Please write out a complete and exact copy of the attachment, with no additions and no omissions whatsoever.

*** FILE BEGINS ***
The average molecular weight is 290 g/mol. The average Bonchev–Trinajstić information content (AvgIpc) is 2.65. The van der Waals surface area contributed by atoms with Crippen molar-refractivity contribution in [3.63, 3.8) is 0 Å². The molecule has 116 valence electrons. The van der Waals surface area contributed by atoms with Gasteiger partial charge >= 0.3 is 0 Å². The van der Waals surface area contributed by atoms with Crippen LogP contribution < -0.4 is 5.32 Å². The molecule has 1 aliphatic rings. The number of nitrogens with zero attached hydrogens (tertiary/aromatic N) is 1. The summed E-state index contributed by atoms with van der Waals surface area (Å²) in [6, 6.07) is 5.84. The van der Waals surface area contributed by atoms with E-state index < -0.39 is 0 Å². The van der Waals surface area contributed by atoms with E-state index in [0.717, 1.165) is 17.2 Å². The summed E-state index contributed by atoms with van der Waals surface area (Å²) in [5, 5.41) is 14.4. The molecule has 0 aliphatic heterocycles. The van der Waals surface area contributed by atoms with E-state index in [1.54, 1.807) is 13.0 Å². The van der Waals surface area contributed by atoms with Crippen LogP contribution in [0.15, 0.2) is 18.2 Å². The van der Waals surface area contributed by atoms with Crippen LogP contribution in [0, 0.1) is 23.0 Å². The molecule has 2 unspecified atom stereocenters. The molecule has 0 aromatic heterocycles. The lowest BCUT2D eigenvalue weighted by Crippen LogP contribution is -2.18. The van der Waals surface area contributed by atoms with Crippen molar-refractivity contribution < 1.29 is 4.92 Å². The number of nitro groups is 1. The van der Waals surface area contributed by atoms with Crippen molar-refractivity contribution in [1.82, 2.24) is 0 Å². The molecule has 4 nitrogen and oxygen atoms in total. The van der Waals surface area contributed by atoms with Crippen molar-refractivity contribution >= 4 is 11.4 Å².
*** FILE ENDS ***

The average molecular weight is 290 g/mol. The average Bonchev–Trinajstić information content (AvgIpc) is 2.65. The van der Waals surface area contributed by atoms with Crippen molar-refractivity contribution in [3.63, 3.8) is 0 Å². The molecule has 116 valence electrons. The van der Waals surface area contributed by atoms with Gasteiger partial charge >= 0.3 is 0 Å². The van der Waals surface area contributed by atoms with Crippen LogP contribution < -0.4 is 5.32 Å². The molecule has 1 aliphatic rings. The number of nitrogens with zero attached hydrogens (tertiary/aromatic N) is 1. The summed E-state index contributed by atoms with van der Waals surface area (Å²) in [6, 6.07) is 5.84. The van der Waals surface area contributed by atoms with E-state index < -0.39 is 0 Å². The van der Waals surface area contributed by atoms with E-state index in [0.717, 1.165) is 17.2 Å². The summed E-state index contributed by atoms with van der Waals surface area (Å²) in [5, 5.41) is 14.4. The molecule has 0 aliphatic heterocycles. The van der Waals surface area contributed by atoms with E-state index in [1.54, 1.807) is 13.0 Å². The van der Waals surface area contributed by atoms with Crippen LogP contribution in [0.15, 0.2) is 18.2 Å². The van der Waals surface area contributed by atoms with Crippen LogP contribution in [0, 0.1) is 23.0 Å². The molecule has 2 unspecified atom stereocenters. The molecule has 0 aromatic heterocycles. The lowest BCUT2D eigenvalue weighted by Crippen LogP contribution is -2.18. The van der Waals surface area contributed by atoms with Crippen molar-refractivity contribution < 1.29 is 4.92 Å². The number of nitro groups is 1. The van der Waals surface area contributed by atoms with Crippen molar-refractivity contribution in [1.82, 2.24) is 0 Å². The molecule has 4 nitrogen and oxygen atoms in total. The van der Waals surface area contributed by atoms with Crippen molar-refractivity contribution >= 4 is 11.4 Å².